VODAFONE, the most commonly owned share in Ireland, has looked at turning itself into a bank.
The mobile phone operator is already investing heavily in technology to enable people to make payments with their mobile phones, but at one point looked at going considerably further than that.
Chief executive Vittorio Colao told 'The Daily Telegraph': "We looked into [becoming a bank] for the last 15 years – very seriously. I even got a banking licence in Italy."
However, the mobile phone company has now abandoned the idea because "at the end of the day, they require different skills", Mr Colao said.
"I see that transferring money is an act of communication, and therefore we facilitate it but the more sophisticated these services become, the more it needs full banking [facilities] and full insurance.
"In the early stages [of mobile payments], the issue is 'Take money, give money'. That is our job.
"Then it becomes take money, give money and get a little bit of insurance and have a current account. That's a joint job [between mobile operators and banks]. But then, it becomes a full banking job," he added.
Vodafone has had great success with mobile payments services in developing countries such as Kenya, Tanzania and India, where many customers do not have bank accounts and use the scheme as a secure alternative to cash.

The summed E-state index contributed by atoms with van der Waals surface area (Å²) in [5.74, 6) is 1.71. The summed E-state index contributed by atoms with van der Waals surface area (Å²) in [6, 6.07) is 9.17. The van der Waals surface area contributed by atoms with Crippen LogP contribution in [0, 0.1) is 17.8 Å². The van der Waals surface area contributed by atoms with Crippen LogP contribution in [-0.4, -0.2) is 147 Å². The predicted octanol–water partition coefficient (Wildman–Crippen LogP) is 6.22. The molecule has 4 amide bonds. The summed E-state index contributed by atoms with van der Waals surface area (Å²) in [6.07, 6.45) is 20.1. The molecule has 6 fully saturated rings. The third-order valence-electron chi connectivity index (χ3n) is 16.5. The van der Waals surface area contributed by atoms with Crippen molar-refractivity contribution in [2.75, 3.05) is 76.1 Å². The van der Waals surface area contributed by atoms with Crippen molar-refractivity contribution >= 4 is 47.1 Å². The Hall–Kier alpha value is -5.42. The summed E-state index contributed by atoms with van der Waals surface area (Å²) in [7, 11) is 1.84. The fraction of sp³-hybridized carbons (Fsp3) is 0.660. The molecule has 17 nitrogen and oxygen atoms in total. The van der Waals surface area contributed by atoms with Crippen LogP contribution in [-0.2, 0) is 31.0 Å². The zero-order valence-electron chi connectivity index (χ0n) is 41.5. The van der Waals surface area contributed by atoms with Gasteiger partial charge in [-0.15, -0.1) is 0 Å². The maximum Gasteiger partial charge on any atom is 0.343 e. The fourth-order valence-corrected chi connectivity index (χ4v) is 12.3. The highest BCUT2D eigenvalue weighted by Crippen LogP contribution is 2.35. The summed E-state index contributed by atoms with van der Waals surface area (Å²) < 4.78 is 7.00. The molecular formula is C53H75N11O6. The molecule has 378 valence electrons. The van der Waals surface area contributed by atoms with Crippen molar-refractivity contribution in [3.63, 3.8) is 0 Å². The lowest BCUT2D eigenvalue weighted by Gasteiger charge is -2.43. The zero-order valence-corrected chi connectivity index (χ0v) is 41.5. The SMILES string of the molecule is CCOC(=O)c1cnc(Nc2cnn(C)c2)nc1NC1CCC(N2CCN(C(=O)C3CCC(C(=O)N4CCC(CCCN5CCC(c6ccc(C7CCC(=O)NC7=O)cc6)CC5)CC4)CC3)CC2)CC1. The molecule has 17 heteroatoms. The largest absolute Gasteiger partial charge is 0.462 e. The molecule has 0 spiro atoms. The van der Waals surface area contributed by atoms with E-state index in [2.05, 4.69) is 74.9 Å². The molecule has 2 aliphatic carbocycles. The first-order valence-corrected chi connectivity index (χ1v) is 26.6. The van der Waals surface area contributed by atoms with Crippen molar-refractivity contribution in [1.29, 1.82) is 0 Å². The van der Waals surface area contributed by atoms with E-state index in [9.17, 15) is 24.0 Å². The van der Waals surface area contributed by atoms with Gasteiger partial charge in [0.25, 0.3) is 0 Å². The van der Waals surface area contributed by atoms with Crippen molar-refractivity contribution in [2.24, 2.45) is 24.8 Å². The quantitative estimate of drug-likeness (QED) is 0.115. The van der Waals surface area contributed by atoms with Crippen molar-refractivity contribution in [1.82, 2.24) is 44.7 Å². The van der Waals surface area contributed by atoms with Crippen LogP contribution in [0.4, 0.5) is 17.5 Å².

The M-Pesa service, which allows people to send and receive money as simply as a text message, has helped to reduce theft and fraud by eliminating the potential for people to send counterfeit notes or steal money entrusted to them for delivery to another party.
Around a quarter of Tanzania's GDP now goes through the M-Pesa system.
Its success has raised fears amongst traditional retail banks that mobile operators could end up cutting them out of the system.
Many customers also use the M-Pesa scheme as a savings account to hold small quantities of cash securely, and Vodafone recently expanded the service to offer international money transfers, mounting a challenge to the likes of Western Union.
However, the scheme is not expected to have the same impact as in developing markets because English customers are already heavily reliant on bank accounts. (© Daily Telegraph, London)